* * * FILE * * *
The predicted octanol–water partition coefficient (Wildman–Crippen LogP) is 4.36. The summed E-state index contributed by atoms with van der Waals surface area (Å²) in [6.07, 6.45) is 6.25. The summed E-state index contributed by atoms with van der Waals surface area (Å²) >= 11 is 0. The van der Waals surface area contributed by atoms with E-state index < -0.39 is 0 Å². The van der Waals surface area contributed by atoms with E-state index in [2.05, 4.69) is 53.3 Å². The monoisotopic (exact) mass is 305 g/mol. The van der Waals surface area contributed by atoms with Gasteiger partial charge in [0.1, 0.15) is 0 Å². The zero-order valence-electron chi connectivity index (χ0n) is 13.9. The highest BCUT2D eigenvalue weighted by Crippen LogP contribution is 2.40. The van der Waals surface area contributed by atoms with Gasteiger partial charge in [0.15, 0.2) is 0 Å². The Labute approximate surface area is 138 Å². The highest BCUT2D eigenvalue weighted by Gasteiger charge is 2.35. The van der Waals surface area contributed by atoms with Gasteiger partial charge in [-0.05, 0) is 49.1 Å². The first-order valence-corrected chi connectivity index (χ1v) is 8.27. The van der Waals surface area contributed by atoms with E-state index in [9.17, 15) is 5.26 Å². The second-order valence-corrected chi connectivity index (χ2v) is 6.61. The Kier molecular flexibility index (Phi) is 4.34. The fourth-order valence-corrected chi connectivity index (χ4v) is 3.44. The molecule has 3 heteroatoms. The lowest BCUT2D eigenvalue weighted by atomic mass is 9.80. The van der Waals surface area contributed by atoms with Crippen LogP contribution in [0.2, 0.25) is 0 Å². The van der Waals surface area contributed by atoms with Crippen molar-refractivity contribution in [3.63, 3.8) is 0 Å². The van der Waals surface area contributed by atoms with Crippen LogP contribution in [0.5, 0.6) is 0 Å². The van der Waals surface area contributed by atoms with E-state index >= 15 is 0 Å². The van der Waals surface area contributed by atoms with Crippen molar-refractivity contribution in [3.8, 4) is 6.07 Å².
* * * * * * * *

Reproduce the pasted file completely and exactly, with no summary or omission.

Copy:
The predicted octanol–water partition coefficient (Wildman–Crippen LogP) is 4.36. The summed E-state index contributed by atoms with van der Waals surface area (Å²) in [6.07, 6.45) is 6.25. The summed E-state index contributed by atoms with van der Waals surface area (Å²) >= 11 is 0. The van der Waals surface area contributed by atoms with E-state index < -0.39 is 0 Å². The van der Waals surface area contributed by atoms with E-state index in [2.05, 4.69) is 53.3 Å². The monoisotopic (exact) mass is 305 g/mol. The van der Waals surface area contributed by atoms with Gasteiger partial charge in [0.1, 0.15) is 0 Å². The zero-order valence-electron chi connectivity index (χ0n) is 13.9. The highest BCUT2D eigenvalue weighted by Crippen LogP contribution is 2.40. The van der Waals surface area contributed by atoms with Gasteiger partial charge in [0.15, 0.2) is 0 Å². The Labute approximate surface area is 138 Å². The highest BCUT2D eigenvalue weighted by Gasteiger charge is 2.35. The van der Waals surface area contributed by atoms with Gasteiger partial charge in [-0.05, 0) is 49.1 Å². The first-order valence-corrected chi connectivity index (χ1v) is 8.27. The van der Waals surface area contributed by atoms with E-state index in [9.17, 15) is 5.26 Å². The second-order valence-corrected chi connectivity index (χ2v) is 6.61. The Kier molecular flexibility index (Phi) is 4.34. The fourth-order valence-corrected chi connectivity index (χ4v) is 3.44. The molecule has 3 heteroatoms. The lowest BCUT2D eigenvalue weighted by atomic mass is 9.80. The van der Waals surface area contributed by atoms with Crippen LogP contribution in [0.2, 0.25) is 0 Å². The van der Waals surface area contributed by atoms with Crippen molar-refractivity contribution in [3.63, 3.8) is 0 Å². The van der Waals surface area contributed by atoms with Crippen LogP contribution in [0.5, 0.6) is 0 Å². The van der Waals surface area contributed by atoms with E-state index >= 15 is 0 Å². The van der Waals surface area contributed by atoms with Crippen molar-refractivity contribution in [3.8, 4) is 6.07 Å².